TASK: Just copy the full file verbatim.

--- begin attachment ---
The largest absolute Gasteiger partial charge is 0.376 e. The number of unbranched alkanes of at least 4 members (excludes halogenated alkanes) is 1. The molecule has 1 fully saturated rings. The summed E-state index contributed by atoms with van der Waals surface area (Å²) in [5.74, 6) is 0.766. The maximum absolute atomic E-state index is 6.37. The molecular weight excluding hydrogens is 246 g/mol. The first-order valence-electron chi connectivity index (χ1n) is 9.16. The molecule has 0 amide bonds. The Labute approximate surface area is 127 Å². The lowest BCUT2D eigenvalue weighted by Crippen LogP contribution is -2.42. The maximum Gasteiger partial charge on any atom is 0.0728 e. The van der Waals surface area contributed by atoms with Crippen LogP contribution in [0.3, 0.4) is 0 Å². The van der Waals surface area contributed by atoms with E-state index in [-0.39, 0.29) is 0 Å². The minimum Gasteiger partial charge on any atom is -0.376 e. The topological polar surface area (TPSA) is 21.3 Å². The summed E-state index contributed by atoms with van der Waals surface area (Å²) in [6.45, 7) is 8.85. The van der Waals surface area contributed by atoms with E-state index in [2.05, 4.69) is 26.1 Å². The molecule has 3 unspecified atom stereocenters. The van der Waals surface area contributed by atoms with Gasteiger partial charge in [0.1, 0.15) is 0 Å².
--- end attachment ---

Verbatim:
The largest absolute Gasteiger partial charge is 0.376 e. The number of unbranched alkanes of at least 4 members (excludes halogenated alkanes) is 1. The molecule has 1 fully saturated rings. The summed E-state index contributed by atoms with van der Waals surface area (Å²) in [5.74, 6) is 0.766. The maximum absolute atomic E-state index is 6.37. The molecular weight excluding hydrogens is 246 g/mol. The first-order valence-electron chi connectivity index (χ1n) is 9.16. The molecule has 0 amide bonds. The Labute approximate surface area is 127 Å². The lowest BCUT2D eigenvalue weighted by Crippen LogP contribution is -2.42. The maximum Gasteiger partial charge on any atom is 0.0728 e. The van der Waals surface area contributed by atoms with Crippen LogP contribution in [0.3, 0.4) is 0 Å². The van der Waals surface area contributed by atoms with E-state index in [-0.39, 0.29) is 0 Å². The minimum Gasteiger partial charge on any atom is -0.376 e. The topological polar surface area (TPSA) is 21.3 Å². The summed E-state index contributed by atoms with van der Waals surface area (Å²) in [6.45, 7) is 8.85. The van der Waals surface area contributed by atoms with E-state index in [2.05, 4.69) is 26.1 Å². The molecule has 3 unspecified atom stereocenters. The van der Waals surface area contributed by atoms with Gasteiger partial charge in [0.1, 0.15) is 0 Å².